Suffering In Secret: The Causes and Effects of Eating Disorders at Tam

By Camille Kaufman

Julie’s Mom had made pasta for dinner that night. After excusing herself, Julie walked nervously upstairs, harsh thoughts racing through her head. At the end of the hallway, she turned into her room and looked in the mirror. She couldn’t stand to see the image that was reflected back at her.

“I remember being so disgusted with what I saw that everything inside me was screaming for me to do something about it,” said Julie, who requested her real name not be published. “I went to the bathroom and tried to purge.Throughout the years, Tam has managed to earn itself a pretty “chill” reputation.

“I think that Tam has a much more accepting vibe of people, but I think that there is still a significant amount of pressure on students to feel and look a certain way every day,” said senior Emily Banks. Many students claim that Tam is a very open, non-judgmental school where everyone is accepted.

“[Eating disorders] are not so much a problem at Tam, but it’s probably overall a serious problem,” said Senior Sarah Washburn.

However, a recent Tam News study of nearly 100 girls reported that 63 percent think that eating disorders have been forgotten at Tam.

“Eating disorders are definitely overlooked at Tam,” said Tam’s Bay Area Community Resources (BACR) counselor Emily Peairs. “I assume that many students at Tam struggle with them.”

A study performed by “The Archives of General Psychiatry” found that 0.3 percent of teens in America struggle from anorexia, 0.9 percent are bulimic, and 1.6 percent binge eat.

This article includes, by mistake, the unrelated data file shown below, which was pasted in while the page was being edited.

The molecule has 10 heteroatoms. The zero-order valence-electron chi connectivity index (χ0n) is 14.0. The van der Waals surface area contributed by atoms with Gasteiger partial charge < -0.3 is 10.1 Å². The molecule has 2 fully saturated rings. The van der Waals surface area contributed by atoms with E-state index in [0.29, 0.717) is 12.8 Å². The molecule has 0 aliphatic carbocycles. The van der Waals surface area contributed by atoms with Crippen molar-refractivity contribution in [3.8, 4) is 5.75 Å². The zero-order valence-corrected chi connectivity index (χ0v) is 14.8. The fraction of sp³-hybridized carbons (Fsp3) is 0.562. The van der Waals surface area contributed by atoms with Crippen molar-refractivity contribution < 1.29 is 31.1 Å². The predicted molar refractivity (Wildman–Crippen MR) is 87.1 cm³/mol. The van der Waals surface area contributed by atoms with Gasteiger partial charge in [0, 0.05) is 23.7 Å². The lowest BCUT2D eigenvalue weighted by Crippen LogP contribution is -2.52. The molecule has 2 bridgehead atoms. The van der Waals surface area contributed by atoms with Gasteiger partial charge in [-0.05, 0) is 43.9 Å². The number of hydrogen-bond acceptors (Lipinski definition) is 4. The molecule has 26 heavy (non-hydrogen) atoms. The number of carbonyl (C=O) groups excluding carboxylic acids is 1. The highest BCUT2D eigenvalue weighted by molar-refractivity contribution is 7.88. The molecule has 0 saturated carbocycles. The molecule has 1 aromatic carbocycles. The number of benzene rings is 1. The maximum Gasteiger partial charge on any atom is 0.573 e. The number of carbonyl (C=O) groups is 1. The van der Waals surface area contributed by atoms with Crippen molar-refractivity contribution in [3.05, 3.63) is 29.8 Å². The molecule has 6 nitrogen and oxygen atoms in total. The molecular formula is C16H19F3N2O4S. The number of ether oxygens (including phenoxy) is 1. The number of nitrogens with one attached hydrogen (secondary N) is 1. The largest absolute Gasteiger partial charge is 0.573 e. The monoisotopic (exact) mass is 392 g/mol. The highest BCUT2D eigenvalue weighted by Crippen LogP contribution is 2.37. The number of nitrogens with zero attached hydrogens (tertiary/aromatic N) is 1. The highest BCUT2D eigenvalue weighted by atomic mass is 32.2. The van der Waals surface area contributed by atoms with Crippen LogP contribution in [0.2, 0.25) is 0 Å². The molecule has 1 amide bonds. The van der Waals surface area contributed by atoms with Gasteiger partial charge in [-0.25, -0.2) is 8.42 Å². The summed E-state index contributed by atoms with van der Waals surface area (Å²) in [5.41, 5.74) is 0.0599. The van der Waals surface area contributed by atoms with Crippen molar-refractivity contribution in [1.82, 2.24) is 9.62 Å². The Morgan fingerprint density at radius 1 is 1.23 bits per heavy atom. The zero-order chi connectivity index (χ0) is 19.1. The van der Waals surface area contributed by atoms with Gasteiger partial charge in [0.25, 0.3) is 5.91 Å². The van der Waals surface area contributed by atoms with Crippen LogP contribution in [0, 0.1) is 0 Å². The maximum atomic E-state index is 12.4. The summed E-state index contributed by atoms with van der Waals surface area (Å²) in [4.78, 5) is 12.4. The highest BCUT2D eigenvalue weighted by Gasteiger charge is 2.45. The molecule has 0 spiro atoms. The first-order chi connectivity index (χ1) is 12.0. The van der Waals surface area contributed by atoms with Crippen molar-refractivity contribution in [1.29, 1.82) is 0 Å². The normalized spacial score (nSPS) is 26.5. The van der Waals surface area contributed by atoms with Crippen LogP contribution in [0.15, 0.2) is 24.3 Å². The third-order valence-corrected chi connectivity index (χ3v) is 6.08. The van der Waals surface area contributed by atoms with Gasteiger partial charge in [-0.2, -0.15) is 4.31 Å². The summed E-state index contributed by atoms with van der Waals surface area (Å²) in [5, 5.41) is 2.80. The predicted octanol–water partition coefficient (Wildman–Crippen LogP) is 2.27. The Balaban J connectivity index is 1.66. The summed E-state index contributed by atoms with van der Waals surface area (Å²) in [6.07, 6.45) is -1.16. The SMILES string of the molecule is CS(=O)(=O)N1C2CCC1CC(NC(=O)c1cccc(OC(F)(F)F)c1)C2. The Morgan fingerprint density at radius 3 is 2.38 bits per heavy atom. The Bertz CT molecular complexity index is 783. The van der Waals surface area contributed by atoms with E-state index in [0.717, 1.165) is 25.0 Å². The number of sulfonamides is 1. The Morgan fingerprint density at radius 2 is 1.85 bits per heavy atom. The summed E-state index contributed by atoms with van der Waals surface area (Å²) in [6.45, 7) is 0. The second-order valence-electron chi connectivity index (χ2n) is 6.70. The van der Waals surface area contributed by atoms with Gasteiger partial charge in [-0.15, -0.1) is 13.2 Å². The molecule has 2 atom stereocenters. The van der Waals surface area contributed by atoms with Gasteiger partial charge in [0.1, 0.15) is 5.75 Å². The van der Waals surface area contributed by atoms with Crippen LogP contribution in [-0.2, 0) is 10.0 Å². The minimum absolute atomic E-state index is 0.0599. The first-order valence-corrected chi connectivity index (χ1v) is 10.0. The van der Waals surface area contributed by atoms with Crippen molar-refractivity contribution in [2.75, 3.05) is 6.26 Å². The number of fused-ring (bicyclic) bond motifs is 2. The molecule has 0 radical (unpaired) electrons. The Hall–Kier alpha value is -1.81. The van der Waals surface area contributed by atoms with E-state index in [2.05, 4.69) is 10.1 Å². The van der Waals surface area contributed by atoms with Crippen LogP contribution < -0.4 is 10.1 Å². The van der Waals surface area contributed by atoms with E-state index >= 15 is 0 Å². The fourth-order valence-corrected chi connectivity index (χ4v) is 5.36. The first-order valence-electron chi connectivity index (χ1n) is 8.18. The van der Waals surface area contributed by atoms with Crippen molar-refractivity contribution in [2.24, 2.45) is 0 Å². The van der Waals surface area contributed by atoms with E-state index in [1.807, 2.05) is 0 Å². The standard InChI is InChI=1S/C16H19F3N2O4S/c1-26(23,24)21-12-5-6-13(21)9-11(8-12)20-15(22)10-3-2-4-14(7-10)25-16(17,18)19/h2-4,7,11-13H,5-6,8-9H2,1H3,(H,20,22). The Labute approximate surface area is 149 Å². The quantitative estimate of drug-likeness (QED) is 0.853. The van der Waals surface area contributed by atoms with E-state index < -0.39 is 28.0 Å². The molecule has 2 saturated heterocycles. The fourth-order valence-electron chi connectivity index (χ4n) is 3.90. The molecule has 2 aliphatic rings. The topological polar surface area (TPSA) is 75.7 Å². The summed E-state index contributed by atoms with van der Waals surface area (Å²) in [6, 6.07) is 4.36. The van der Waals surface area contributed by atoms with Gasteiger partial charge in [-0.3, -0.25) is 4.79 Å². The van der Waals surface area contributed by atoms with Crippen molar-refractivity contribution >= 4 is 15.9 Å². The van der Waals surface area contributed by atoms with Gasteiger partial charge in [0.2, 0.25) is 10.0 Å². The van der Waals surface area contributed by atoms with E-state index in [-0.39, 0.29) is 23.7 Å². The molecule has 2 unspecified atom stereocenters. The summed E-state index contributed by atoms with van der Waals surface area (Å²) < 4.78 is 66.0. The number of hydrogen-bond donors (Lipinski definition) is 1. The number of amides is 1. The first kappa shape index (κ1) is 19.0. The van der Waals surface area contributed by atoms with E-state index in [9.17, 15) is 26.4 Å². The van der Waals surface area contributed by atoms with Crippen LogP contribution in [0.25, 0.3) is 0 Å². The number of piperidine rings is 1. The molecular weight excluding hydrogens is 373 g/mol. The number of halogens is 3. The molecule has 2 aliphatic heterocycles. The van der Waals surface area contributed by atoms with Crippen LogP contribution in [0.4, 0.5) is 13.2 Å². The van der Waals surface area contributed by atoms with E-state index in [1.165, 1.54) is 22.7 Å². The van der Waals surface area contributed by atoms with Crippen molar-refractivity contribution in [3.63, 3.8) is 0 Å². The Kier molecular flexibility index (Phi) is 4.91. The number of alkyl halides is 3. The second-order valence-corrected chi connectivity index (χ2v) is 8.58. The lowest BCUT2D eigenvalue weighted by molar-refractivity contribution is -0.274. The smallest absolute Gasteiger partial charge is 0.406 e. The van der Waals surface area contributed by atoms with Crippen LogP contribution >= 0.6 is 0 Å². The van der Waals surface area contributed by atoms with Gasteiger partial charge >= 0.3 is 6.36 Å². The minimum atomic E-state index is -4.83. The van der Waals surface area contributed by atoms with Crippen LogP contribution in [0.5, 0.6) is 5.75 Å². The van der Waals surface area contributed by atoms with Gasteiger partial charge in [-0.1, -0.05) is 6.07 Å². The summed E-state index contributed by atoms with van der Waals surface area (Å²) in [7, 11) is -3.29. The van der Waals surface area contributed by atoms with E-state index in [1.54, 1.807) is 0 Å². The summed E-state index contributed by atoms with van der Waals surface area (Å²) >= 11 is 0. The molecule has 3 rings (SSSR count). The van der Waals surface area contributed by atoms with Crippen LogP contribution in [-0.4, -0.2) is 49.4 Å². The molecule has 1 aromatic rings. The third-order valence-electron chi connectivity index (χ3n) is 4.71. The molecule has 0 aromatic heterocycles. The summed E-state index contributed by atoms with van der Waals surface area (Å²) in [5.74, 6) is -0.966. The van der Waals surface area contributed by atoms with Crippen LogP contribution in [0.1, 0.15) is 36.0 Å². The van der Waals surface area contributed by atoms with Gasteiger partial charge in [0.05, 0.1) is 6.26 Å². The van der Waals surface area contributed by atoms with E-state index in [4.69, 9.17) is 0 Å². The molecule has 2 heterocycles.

However, what may be more shocking are the even higher rates at Tam. According to the Tam News survey, 29 percent of girls have or have suffered from an eating disorder. Although boys also suffer from these issues, the problem is much more common in females.

“To some degree or another, I think that 90 percent of female students at Tam have an eating disorder,” said Julie.

Although nobody can know for sure what has caused the higher rates in eating disorders, many believe that the pressures from the media, family, and friends have had a large influence.

“I started [becoming anorexic] my freshman year because my mom was really harsh on me about my weight. [She said] that I was too fat and that I needed to lose weight,” said junior Laura, who also requested anonymity. “I believe that there is a lot of social pressure in general to be the girl that looks like the skinny Victoria’s Secret models, with a tiny waist and big breasts.”